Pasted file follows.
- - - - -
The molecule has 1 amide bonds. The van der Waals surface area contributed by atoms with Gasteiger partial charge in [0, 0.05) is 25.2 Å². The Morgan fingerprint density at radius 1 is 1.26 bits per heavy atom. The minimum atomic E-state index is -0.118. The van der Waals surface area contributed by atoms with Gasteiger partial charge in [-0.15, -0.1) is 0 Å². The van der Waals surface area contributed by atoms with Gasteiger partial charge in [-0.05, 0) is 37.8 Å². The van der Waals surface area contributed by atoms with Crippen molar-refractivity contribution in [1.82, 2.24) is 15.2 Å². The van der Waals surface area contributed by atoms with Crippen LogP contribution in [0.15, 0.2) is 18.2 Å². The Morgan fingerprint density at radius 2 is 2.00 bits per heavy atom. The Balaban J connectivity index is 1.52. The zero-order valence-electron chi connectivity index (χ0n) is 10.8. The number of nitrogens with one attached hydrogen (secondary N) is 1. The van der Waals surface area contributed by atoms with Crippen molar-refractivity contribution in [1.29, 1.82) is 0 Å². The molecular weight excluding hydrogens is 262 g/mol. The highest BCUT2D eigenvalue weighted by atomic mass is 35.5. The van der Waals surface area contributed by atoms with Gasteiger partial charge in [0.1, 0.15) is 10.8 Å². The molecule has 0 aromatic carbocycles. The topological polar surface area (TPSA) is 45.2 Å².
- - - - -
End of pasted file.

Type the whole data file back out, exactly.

The molecule has 1 amide bonds. The van der Waals surface area contributed by atoms with Gasteiger partial charge in [0, 0.05) is 25.2 Å². The Morgan fingerprint density at radius 1 is 1.26 bits per heavy atom. The minimum atomic E-state index is -0.118. The van der Waals surface area contributed by atoms with Gasteiger partial charge in [-0.15, -0.1) is 0 Å². The van der Waals surface area contributed by atoms with Gasteiger partial charge in [-0.05, 0) is 37.8 Å². The van der Waals surface area contributed by atoms with Crippen molar-refractivity contribution in [1.82, 2.24) is 15.2 Å². The van der Waals surface area contributed by atoms with Crippen LogP contribution in [0.15, 0.2) is 18.2 Å². The Morgan fingerprint density at radius 2 is 2.00 bits per heavy atom. The Balaban J connectivity index is 1.52. The zero-order valence-electron chi connectivity index (χ0n) is 10.8. The number of nitrogens with one attached hydrogen (secondary N) is 1. The van der Waals surface area contributed by atoms with Crippen molar-refractivity contribution in [1.29, 1.82) is 0 Å². The molecular weight excluding hydrogens is 262 g/mol. The highest BCUT2D eigenvalue weighted by atomic mass is 35.5. The van der Waals surface area contributed by atoms with Gasteiger partial charge in [0.1, 0.15) is 10.8 Å². The molecule has 0 aromatic carbocycles. The topological polar surface area (TPSA) is 45.2 Å².